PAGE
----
Sportster bobbers aren't for everyone. It isn't for the biker that carries a passenger. It is for those who love a simple bike that doesn't cost an arm and two legs to build, and which functions well without the extra flashy seen on show-style custom motorcycles. If this describes you, then a bobber might be the perfect next-bike for you to build.
True Sportster bobbers are hardtail motorcycles. You don't have to go this route, but most bobber enthusiasts agree that a real bobber should be a rigid frame like the original ones that coined the phrase in the 1940's.
But if a softail is the bike for you there are other options that are just fine, and I will go over them in a moment (did you see those bikes above? They are all softails and they are sweet). Just conceal the swing arm and nobody will know the difference (from a distance).
The first option is to do a full conversion of your Sportster. This conversion kit is by Bitterend Old School Choppers.
This kit includes the following parts:
Here's a video that shows you how this kit was used on Sportster:
Not everyone is going to want a full conversion, and not everyone is going to want to chop their frame or buy a rigid sportster bobber frame. And there are good options for you if you want a Sportster bobber conversion.
For example, you can give your bike a bobber look simply by getting this springer front end by American Classic Motors, removing or bobbing the rear fender, and then converting your seat to a solo springer seat.
This particlar Springer kit is for a 1982 - 2003 Sportster. And it is TIG welded.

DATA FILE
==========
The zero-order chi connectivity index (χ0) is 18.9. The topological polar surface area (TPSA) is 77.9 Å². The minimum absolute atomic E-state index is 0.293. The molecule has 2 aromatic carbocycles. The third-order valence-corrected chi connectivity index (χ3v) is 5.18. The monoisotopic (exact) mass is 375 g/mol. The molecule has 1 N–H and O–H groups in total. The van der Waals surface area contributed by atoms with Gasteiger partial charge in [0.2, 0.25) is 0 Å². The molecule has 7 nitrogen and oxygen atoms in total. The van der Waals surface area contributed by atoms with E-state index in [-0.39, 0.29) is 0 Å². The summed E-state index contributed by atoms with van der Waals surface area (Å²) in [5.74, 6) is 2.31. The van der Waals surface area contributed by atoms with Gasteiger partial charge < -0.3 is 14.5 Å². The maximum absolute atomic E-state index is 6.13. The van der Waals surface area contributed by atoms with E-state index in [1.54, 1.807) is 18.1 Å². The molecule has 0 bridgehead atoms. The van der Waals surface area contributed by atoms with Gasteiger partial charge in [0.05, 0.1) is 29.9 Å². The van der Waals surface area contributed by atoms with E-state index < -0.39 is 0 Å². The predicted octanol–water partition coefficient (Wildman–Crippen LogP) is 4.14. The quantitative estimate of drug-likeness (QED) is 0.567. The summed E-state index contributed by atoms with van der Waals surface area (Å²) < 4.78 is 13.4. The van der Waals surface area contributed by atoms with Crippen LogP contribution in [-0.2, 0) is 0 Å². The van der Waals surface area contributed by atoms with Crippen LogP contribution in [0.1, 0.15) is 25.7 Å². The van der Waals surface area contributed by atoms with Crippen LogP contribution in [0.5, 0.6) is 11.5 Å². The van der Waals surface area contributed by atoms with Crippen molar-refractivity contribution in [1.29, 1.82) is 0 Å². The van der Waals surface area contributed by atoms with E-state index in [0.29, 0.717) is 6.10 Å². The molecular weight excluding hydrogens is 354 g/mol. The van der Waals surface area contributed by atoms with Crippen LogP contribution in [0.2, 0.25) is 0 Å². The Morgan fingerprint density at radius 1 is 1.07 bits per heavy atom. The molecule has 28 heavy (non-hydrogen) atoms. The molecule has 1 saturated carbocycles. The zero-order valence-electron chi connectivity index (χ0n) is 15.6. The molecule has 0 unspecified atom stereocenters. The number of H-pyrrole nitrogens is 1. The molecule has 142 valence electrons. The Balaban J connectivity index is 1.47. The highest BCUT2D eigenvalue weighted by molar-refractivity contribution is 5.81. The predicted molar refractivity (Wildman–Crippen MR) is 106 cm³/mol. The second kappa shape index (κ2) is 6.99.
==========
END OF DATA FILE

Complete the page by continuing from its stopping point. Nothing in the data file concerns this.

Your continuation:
This springer kit comes with the following (and you can also get it without the wheel and fender):
Another option is to go with a weld on hartail and the springer assembly above (along with your solo seat conversion), which will get it close to a full Sportster bobber conversion.
A weld on hardtail is used to convert your softail frame (or swing arm) to a hardtail frame.
This weld on hardtail by Road6Customs is for a 200 millimeter tire and fits a 1982-2003 Sportster.
This is a good weld on assembly because you don't have to take out the engine to do the conversion, and it bolts on to the tranny mounts for alignment, and welds on both the upper and lower frame gussets and battery box. This design is solid unlike the cheaper Sportster bobber conversion kits on the market.
It's also made from TIG welded 1.25 inch Drawn Over Mandrel (DOM) tubing, and gives you a ground clearance of about four inches.
Lower costs ideas that you can include with the above conversions are to get white walled tires if that's your thing, and or a solo springer seat assembly.
This white walled rear bobber tire is a 270 Shinko sold by RollOutCustomCycles.
And this Bobber Spring Seat kit is by CycleExprezz:
Harley's are costly. You are paying for a quality American made brand, even in the used market. So it's hard to chop your frame and convert it when you paid for the softail. So don't feel bad about sticking with a softail. When you get older your back might thank you for sticking with it.